Temperatures for December and January were consistently 1.8 F ( 1 C) lower than the average of 41 F (5 C)and 37 F (3C) respectively and more snow fell in London this week than since the 1960s.
But despite this extreme weather, scientists say that the current cold snap does not mean that climate change is going into reverse. In fact, the surprise with which we have greeted the extreme conditions only reinforces how our climate has changed over the years.
A study by the Met Office which went back 350 years shows that such extreme weather now only occurs every 20 years. Back in the pre-industrial days of Charles Dickens, it was a much more regular occurrence - hitting the country on average every five years or so. During that time global temperatures have risen by 1.7 F (0.8 C), studies have shown.
Comment: Pay careful attention here to the total snowjob that this article and these scientists are trying to pull off.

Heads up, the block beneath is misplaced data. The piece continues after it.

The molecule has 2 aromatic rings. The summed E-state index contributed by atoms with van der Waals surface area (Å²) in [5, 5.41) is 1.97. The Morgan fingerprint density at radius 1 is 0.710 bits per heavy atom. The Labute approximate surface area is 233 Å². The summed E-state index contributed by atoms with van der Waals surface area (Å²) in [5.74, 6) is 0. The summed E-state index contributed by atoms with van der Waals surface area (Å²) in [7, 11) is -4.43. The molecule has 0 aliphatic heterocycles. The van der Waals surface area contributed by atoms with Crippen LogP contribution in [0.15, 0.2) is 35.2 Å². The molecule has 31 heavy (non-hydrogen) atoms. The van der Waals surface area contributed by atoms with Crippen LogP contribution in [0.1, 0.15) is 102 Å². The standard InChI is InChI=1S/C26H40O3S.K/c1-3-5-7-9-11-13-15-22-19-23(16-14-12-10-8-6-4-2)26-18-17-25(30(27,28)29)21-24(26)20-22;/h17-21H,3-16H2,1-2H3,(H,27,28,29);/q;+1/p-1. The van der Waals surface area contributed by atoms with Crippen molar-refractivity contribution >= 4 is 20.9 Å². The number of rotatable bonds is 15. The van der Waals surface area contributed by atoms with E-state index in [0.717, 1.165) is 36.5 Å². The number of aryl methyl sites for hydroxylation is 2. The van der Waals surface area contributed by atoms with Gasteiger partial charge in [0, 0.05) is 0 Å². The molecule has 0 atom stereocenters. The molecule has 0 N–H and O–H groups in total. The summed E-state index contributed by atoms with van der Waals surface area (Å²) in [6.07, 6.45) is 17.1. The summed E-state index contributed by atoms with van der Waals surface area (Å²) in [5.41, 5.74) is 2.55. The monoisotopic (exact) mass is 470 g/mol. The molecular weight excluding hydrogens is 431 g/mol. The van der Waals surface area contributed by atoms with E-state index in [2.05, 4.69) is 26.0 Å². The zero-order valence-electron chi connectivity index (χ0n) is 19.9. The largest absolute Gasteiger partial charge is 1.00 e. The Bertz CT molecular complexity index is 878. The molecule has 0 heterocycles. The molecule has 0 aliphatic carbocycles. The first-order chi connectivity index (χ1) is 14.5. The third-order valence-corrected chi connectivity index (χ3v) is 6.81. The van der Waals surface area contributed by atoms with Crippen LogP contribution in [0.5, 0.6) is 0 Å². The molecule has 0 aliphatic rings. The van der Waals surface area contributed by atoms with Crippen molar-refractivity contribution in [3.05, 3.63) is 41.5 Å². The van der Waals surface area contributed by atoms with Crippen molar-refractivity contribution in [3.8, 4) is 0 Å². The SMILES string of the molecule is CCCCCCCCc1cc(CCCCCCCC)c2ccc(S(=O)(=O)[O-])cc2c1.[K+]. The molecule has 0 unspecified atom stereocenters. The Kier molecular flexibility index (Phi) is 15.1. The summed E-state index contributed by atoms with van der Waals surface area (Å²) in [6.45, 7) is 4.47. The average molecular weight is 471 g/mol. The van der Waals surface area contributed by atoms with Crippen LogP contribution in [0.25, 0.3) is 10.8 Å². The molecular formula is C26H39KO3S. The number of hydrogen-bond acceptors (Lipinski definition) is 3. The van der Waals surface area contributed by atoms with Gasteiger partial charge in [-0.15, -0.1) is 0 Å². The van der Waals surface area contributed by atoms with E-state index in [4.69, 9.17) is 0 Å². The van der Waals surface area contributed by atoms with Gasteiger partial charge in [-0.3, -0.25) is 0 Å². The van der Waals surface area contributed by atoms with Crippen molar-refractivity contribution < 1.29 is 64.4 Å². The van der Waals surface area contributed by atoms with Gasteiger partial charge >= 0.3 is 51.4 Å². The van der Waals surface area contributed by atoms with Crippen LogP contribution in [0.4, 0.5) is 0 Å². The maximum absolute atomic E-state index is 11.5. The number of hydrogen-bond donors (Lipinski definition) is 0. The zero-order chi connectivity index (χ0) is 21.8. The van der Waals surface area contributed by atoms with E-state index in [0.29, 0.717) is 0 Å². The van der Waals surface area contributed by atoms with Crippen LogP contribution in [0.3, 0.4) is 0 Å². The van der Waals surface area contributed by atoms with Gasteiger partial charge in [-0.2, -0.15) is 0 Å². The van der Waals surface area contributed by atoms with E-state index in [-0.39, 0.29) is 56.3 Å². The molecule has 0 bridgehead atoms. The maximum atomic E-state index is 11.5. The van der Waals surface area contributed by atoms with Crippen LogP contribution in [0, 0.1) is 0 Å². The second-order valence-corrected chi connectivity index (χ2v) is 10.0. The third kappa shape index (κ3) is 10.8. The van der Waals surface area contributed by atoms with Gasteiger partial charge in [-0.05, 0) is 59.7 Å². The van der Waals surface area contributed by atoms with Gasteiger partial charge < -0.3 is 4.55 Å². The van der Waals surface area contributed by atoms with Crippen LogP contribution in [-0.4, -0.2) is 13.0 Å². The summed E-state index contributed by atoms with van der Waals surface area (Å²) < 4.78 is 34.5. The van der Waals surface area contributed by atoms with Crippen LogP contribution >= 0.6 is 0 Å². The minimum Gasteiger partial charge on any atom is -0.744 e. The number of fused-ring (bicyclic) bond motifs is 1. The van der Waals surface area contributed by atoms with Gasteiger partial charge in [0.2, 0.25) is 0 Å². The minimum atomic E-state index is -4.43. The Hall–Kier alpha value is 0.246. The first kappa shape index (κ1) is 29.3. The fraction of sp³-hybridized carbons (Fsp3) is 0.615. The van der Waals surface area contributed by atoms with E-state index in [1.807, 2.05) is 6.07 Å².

The horrible winter and cold weather does not mean anything other than we have gotten so used to warm balmy winters from all that man made global warming.
"It only reinforces how our climate has changed over the years."That's quite the scientific analysis is it not? If the public only understood how simple it all is!
Back in the good ole days of Charles Dickens, now that's when things were really rough. Hmmm? Let's see, when did Charles Dickens live? Charles Dickens: February 7, 1812 to June 9, 1870.
Isn't that around the Dalton Minimum?
What a coincidence that they would choose a baseline comparison of a period that was known to be very cold due to low sunspot activity?
"Even though this is quite a cold winter by recent standards it is still perfectly consistent with predictions for global warming," said Dr Myles Allen, head of the Climate Dynamics group at Department of Physics, University of Oxford. "If it wasn't for global warming this cold snap would happen much more regularly. What is interesting is that we are now surprised by this kind of weather. I doubt we would have been in the 1950s because it was much more common.